Washington Extra – Podium pieces

We learned a thing or two from briefings around town.

– White House spokesman Jay Carney has a sister, and today is her birthday. He announced it from the podium. “I spoke with her this morning, and we are very close.” LIBYA-USA/

– State Department spokesman Mark Toner is interested in the Georgetown basketball game. “Anybody got the latest score on Georgetown?” he asked, to break up some of the back-and-forth with reporters on questions about Libya.

– Republicans have noticed that Vice President Joe Biden hasn’t been around. House Republican Whip Kevin McCarthy complained that Biden is supposed to be lead negotiator in government funding talks and no one will say who is filling in for him. “The vice president is out of the country. We’ll have to prepare for another two weeks but that’s not where we want to go.”

Washington Extra – Will it fly?

It wasn’t quite spilling the beans, but White House spokesman Jay Carney did in one sentence clearly list the top three options being considered on Libya: humanitarian aid, enforcing the U.N. arms embargo, and contingency planning for a potential no-fly zone.

Then it got a bit murky. LIBYA-PORTS/

“I just want to stress that the military options that we talk about are not limited to a no-fly zone, but include a no-fly zone as an option,” Carney said.

“It’s a serious option … and it’s not a simple one that you can simply say, ‘Oh, let’s have a no-fly zone, snap your fingers and it happens’.”

Obama tweaks Republicans at governors lunch

President Obama leaped into political frays on a whole bunch of different levels when he addressed state governors at a White House luncheon.

Of singular interest was his mention of Republican Mitt Romney, a potential 2012 presidential candidate who is OBAMA/spending time these days defending the healthcare overhaul he executed as governor of Massachusetts.

The plan has been criticized by Romney’s potential 2012 rivals as little different from the Obama plan that Republicans want to repeal.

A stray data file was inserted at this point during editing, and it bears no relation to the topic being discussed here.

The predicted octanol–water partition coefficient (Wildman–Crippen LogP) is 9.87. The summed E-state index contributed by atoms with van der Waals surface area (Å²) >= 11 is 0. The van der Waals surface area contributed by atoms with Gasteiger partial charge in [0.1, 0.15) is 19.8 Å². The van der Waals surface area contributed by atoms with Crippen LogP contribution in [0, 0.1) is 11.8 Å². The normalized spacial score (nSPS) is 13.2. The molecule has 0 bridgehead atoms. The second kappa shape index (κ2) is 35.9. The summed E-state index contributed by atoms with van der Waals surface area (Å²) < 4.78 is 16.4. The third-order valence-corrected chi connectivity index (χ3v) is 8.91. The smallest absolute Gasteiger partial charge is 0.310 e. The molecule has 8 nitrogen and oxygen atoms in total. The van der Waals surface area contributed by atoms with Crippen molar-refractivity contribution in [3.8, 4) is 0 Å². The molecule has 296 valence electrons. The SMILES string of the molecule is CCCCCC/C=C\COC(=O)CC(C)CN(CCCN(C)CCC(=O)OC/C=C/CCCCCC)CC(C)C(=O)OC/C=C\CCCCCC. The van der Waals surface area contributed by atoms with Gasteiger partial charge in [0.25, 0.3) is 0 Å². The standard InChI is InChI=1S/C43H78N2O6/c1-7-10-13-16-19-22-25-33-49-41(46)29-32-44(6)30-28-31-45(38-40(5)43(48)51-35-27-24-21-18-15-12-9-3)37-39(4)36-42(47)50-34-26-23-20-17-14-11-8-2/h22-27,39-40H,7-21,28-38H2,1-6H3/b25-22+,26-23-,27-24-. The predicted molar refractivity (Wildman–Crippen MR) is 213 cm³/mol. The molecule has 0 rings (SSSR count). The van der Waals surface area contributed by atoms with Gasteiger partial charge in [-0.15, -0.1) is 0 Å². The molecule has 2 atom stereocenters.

Washington Extra – Action or inaction

Pizza as a predictor?

CONGRESS GUNFIRECongress returns next week and will decide by action or inaction whether the federal government shuts down.

The White House sounded a note of optimism (which at this point is the only way to go — best to save the podium pounding for when it gets down to the wire).

“All of us agree that a government shutdown would be bad for the economy,” White House spokesman Jay Carney said. “We believe that a compromise can be reached. But I’m not going to speculate on a position, what position we may or may not hold down the road.”

White House has a new social secretary – and it’s a man

USA-CHINA/

President Barack Obama’s White House has named its third social secretary in just over two years and made history. It’s the first man  ever to fill the position in the 110 years it has existed.

Jeremy Bernard, who is now based in Paris as a senior advisor to the U.S. ambassador in France,  was named to replace Julianna Smoot as social secretary, the person responsible for organizing social events at the White House as small as a tea with first lady Michelle Obama or as large and elaborate as a state dinner for the president of China.

Smoot, who left to join Obama’s re-election operation, had replaced the administration’s first social secretary, Desiree Rogers, who held the post when a couple participating in a reality television show crashed a state dinner in November 2009.  Rogers’ appointment had also made history — she was the first African-American to fill that position.